There existed a need to provide a means for isolating and preventing the shorting together of adjacent conductive plates in RF plasma reactors, so that the plasma enhanced chemical vapor deposition (PECVD) of conductive or other films onto semiconductor wafers can be done at a production rate in production lot sizes, and so that a multiplicity of runs could be effected without the necessity for dismantling and cleaning the system.

SUMMARY OF THE INVENTION

It is an object of this invention to provide an improved spacer means for separating and preventing the shorting together of the conductive plates in RF plasma reactors.

It is another object of this invention that the improved spacer means for separating and preventing the shorting together of the conductive plates be a compatible replacement for current types of means for separating conductive plates in RF plasma reactors.

It is a final object of this invention that the improved spacer means for separating and preventing or at least inhibiting the shorting together of the conductive plates to allow the RF plasma reactor to run for longer periods of time so that greater thicknesses of conductive films and/or a greater number of deposition runs can be achieved with practical production levels.

The above and other objects are achieved in an RF plasma reactor for depositing conductive films by Plasma Enhanced Chemical Vapor Deposition (PECVD) which includes an insulating spacer means for spacing apart adjacent conductive plates located in the RF plasma reactor, the conductive plates producing an RF plasma field; and groove or slot means located on the insulated spacer means for preventing or at least inhibiting the deposition of the conductive films entirely across the insulating spacer means. The deposition of the conductive film onto the separating means is prevented by largely precluding the plasma field in the area proximate the groove means. As a result, a direct electrical path between adjacent conductive plates does not form, or at least will form only at a very much reduced rate as compared withe prior art spacer means and the deposition process can continue for longer, production length periods of time, and with increased productivity.

The foregoing and othe objects, features, and advantages will be apparent from the following, more particular, description of the preferred embodiments of the invention, as illustrated in the accompanying drawings.

BRIEF DESCRIPTION OF THE DRAWING

FIG. 1 is a side elevational view of the inventive spacer member positioned between two conductive plate portions which are shown in section and located in an RF plasma reactor.

FIG. 2 is a side elevational view similar to FIG. 1 of the spacer member with an additional radial groove midway along a separating member.

FIG. 3 is an end view of the inventive spacer member of FIG. 1.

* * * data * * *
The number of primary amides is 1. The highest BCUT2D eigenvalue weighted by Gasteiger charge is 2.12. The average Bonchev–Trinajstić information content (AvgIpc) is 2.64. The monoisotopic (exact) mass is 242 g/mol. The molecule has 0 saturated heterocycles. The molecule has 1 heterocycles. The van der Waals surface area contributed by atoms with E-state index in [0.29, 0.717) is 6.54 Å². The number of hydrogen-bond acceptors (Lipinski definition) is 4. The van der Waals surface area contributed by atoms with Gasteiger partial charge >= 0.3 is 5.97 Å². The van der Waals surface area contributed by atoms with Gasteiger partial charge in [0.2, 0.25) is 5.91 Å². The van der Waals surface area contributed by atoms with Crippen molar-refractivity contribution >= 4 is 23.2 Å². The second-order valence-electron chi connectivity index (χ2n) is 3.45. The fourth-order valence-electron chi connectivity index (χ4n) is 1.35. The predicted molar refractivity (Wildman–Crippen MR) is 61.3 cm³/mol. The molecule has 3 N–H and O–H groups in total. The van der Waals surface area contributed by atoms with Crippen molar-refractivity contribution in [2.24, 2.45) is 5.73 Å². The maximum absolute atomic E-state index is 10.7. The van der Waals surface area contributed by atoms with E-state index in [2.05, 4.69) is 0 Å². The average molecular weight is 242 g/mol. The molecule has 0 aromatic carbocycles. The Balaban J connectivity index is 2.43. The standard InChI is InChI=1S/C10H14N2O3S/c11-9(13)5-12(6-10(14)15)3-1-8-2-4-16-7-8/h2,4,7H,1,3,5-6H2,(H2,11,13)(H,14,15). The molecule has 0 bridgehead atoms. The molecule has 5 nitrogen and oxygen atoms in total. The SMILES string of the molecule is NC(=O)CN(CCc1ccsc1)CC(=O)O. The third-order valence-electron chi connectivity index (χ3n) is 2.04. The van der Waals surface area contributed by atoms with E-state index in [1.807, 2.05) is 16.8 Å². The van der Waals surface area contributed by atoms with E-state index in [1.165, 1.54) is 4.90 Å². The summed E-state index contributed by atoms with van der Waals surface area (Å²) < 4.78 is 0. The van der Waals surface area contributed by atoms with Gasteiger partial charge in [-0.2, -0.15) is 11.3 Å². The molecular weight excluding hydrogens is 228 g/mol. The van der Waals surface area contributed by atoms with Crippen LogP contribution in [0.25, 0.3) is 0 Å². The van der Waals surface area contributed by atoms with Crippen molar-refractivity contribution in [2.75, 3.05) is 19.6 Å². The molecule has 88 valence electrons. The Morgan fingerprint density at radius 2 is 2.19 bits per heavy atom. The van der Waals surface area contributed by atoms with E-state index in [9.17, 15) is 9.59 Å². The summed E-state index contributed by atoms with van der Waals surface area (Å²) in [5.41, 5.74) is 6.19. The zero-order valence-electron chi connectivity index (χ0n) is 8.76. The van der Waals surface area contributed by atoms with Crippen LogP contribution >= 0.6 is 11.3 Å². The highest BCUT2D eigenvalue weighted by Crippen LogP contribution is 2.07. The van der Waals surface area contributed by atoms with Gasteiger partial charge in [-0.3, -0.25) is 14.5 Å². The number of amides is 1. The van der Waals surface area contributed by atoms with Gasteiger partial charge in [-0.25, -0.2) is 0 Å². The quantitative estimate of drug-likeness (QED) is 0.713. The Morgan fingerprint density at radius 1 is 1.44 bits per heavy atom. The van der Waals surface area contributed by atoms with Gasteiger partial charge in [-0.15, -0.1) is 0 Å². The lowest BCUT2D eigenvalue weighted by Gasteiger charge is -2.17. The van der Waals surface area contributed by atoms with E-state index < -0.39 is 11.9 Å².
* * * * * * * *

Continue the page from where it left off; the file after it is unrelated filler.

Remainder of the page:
THE SPECIFICATION

Referring to FIG. 1, the insulating spacer means is referenced generally by the numeral 1. An optional bore 2 accepts an alignment shaft and allows the spacer means 1 to be positioned between two conductive plates 10. Where a multiplicity of pairs of conductive plates 10 are used, the shaft may position all plates and intervening spacer means 4. The conductive plates 10 are connected to an RF generator (not shown) and produce an RF plasma field in the area 5. Radial grooves 7 in both ends of the spacer means 1 forms portions of reduced circumference 8. The portions of reduced circumference of diameter (diameter B of FIG. 3) form the grooves at both ends of the insulated spacer 1 with the peripheral circumference of the portions of reduced circumference forming the bottom of the slot or grooves 7, with one side of the slot 7 being formed by an annular section of the surface of the spacer means 1 having a depth or width of "A-B" in FIG. 3. The opposite side or wall of the groove or channel 7 is formed by the area of the opposing conductive plate surface 10 immediately across from the annular rim or end portion of the insulated spacing means 1 as previously described. The annular or circumferential grooves 7 prohibit the formation of a plasma field in the area proximate the portions of reduced circumference 8 in the non-conductive material 4. As a result when a conductive film is being deposited on the workpieces, film deposition will be inhibited and the resulting build-up of a conductive film path between electrodes will form only at a very much reduced rate on the surface area proximate the radial groove 7 of the non-conductive material 4. In this manner, a direct conductive electrical path on the surface of the non-conductive material 4 between the conductive plates 10 will form only at a very much reduced rate as compared with prior art spacer means. The longitudinal electrically conductive path formed or built-up over the surface of the insulating material 4 of the spacer means 1 is largely irrelevant to the inhibition of shorting, inasmuch as extraneous deposited material is sufficiently conductive at deposition temperature to engender an effective short. Rather it is believed that the width "W" of the groove means 7 is analogous to the minimum spacing required to initiate the plasma--the so called "dark space" determined by the gaseous specie ionization path length. The dimension "W" is preferably on the order of 0.020 inches. Other than radial grooves maybe used, e.g. a helical groove extending along the spacer means as long as it completely encircles the insulating spacer means 1.

Even though plasma-induced deposition of a conductive material or film is largely inhibited by the groove means 7, thermal deposition of conductive material in the grooves 7 can still lead to failure of the insulator means 1. Thus, the depositions method should be chosen to minimize thermal decomposition, as described in more detail in the co-pending application cited hereinbefore. With such a method together with the iventive insulative spacer means in the system, over twenty runs have been achieved without the necessity for dismantling and cleaning the apparatus. The groove means 7 may also help inhibit thermal deposition because the mean free path of the gaseous specie is larger than the dimension W. Thus, conductive films may be advantageously deposited in a highcapacity plasma-deposition system without producing shorts.